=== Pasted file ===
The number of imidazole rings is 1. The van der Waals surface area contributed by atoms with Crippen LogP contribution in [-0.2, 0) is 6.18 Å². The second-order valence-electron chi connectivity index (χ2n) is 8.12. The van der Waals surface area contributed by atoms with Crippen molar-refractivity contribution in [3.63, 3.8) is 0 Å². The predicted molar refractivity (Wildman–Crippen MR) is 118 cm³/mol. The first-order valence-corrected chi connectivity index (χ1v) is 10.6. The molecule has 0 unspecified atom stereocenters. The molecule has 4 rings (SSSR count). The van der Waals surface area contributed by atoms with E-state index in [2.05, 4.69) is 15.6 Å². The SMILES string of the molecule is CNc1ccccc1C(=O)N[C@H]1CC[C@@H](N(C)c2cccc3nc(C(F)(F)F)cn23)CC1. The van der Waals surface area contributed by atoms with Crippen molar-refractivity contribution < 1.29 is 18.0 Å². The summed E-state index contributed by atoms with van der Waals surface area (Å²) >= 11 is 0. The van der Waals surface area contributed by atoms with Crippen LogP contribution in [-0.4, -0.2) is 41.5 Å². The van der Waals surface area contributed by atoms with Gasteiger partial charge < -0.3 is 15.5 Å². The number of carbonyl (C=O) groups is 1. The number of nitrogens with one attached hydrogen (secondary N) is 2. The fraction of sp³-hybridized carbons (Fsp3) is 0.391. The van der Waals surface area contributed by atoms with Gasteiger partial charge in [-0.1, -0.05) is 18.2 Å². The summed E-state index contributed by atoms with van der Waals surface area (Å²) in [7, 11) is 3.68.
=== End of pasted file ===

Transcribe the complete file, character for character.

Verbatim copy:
The number of imidazole rings is 1. The van der Waals surface area contributed by atoms with Crippen LogP contribution in [-0.2, 0) is 6.18 Å². The second-order valence-electron chi connectivity index (χ2n) is 8.12. The van der Waals surface area contributed by atoms with Crippen molar-refractivity contribution in [3.63, 3.8) is 0 Å². The predicted molar refractivity (Wildman–Crippen MR) is 118 cm³/mol. The first-order valence-corrected chi connectivity index (χ1v) is 10.6. The molecule has 0 unspecified atom stereocenters. The molecule has 4 rings (SSSR count). The van der Waals surface area contributed by atoms with E-state index in [2.05, 4.69) is 15.6 Å². The SMILES string of the molecule is CNc1ccccc1C(=O)N[C@H]1CC[C@@H](N(C)c2cccc3nc(C(F)(F)F)cn23)CC1. The van der Waals surface area contributed by atoms with Crippen molar-refractivity contribution < 1.29 is 18.0 Å². The summed E-state index contributed by atoms with van der Waals surface area (Å²) >= 11 is 0. The van der Waals surface area contributed by atoms with Crippen LogP contribution in [-0.4, -0.2) is 41.5 Å². The van der Waals surface area contributed by atoms with Gasteiger partial charge < -0.3 is 15.5 Å². The number of carbonyl (C=O) groups is 1. The number of nitrogens with one attached hydrogen (secondary N) is 2. The fraction of sp³-hybridized carbons (Fsp3) is 0.391. The van der Waals surface area contributed by atoms with Gasteiger partial charge in [-0.1, -0.05) is 18.2 Å². The summed E-state index contributed by atoms with van der Waals surface area (Å²) in [7, 11) is 3.68.